Synopses & Reviews
Using a variety of historical sources, Richard H. Brodhead reconstructs the institutionalized literary worlds that coexisted in nineteenth-century America: the middle-class domestic culture of letters, the culture of mass-produced cheap reading, the militantly hierarchical high culture of post-emancipation black education. He describes how these socially structured worlds of writing shaped the terms of literary practice for writers like Stowe, Hawthorne, Fanny Fern, Louisa May Alcott, Sarah Orne Jewett, and Charles Chesnutt.
Includes bibliographical references (p. 211-240) and index.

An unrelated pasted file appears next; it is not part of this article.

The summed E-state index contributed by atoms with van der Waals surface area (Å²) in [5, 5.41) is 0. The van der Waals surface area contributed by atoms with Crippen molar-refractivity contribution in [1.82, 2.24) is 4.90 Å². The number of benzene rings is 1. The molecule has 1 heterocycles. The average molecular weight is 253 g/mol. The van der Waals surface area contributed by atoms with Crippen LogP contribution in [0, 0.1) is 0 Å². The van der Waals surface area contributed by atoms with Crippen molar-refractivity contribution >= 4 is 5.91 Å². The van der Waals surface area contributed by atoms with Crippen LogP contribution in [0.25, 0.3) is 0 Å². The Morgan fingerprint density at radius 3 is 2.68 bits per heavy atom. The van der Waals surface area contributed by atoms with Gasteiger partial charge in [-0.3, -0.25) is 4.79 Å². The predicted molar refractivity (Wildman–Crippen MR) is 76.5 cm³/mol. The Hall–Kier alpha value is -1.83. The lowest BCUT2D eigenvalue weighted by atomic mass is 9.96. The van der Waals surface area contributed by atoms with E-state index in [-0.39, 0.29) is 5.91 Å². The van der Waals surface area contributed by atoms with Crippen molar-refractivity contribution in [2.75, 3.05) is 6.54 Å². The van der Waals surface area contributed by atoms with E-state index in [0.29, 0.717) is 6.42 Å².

Table of Contents
Introduction: On the Idea of Cultures of Letters
1: Sparing the Rod: Discipline and Fiction in Antebellum America
2: Veiled Ladies: Toward a History of Antebellum Entertainment
3: Starting Out in the 1860s: Alcott, Authorship, and the Postbellum
4: The Reading of Regions
For a History of Literary Access
The Reading of Regions: A Study in the Social Life of Forms
5: Jewett, Regionalism, and Writing as Women's Work
6: "Why Could Not a Colored Man?": Chesnutt and the Transaction of